And, if all else falls short, it’s nice to see your remote team’s faces and hear their voices every once in a while—if for no other reason than to reassure yourself that they aren’t figments of your overly caffeinated imagination.

At the time of this writing, the video chat portion of the Slack bot is free; however, subsequent pricing tiers include advanced aspects such as integration with existing services, analytics, and unlimited respondents.

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Want to know how your passwords could get hacked?

(TECH NEWS) While we all know that passwords can be hacked, it is rare that we know how they’re hacked.

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Ever wonder how passwords get stolen? I like to imagine a team of hackers like The Lone Gunmen from The X-Files, all crowded in some hideout conducting illegal computer business based on tips from rogue FBI Agents.

Turns out there’s a little more to hacking than waiting for Fox Mulder to show up with hints.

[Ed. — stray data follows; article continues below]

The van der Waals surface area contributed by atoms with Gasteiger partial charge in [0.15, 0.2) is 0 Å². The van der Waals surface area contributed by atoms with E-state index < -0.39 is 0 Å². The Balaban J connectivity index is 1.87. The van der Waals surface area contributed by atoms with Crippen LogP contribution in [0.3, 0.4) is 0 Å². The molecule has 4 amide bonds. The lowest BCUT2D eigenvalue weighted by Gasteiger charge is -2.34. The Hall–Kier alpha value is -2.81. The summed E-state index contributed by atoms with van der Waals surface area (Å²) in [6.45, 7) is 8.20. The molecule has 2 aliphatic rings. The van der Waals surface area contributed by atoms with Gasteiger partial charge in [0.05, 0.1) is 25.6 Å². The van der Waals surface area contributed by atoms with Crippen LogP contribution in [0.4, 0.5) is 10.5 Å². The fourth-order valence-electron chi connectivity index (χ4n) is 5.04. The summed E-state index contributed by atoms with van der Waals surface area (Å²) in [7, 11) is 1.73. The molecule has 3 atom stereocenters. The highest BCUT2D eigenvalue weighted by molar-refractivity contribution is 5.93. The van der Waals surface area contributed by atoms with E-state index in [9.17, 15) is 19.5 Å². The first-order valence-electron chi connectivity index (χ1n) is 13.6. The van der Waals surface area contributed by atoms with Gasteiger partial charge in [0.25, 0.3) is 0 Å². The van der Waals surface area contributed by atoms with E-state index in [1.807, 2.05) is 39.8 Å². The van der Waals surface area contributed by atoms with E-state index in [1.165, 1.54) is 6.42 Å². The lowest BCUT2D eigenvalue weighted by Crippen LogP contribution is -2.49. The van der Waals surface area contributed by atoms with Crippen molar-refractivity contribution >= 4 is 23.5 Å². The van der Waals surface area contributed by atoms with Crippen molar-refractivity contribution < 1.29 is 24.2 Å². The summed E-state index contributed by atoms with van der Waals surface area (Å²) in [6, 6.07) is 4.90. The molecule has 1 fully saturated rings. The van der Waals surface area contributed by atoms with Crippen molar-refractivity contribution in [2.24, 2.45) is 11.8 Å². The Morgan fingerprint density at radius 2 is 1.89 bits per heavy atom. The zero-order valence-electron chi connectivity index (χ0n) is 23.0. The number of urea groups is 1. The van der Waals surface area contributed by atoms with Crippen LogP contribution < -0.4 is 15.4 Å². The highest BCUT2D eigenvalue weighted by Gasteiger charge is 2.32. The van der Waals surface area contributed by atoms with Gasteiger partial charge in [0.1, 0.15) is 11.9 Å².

Most of the common tactics involve guessing passwords utilizing online and offline techniques to acquire entry. One of the main methods is a dictionary attack.

This method automatically tries everything listed in a small file, the “dictionary,” which is populated with common passwords, like 123456 or qwerty. If your password is something tragically simple, you’re out of luck in a dictionary attack.

To protect yourself, use strong single-use passwords for each individual account. You can keep track of these with a password manager, because no one is expecting you to remember a string of nonsensical numbers, letters, and characters that make up a strong password.

Of course, there are still ways for hackers to figure out even complex passwords.

In a brute force attack, every possible character combination is tried. For example, if the password is required to have at least one uppercase letter and one number, a brute force attack will meet these specifications when generating potential passwords.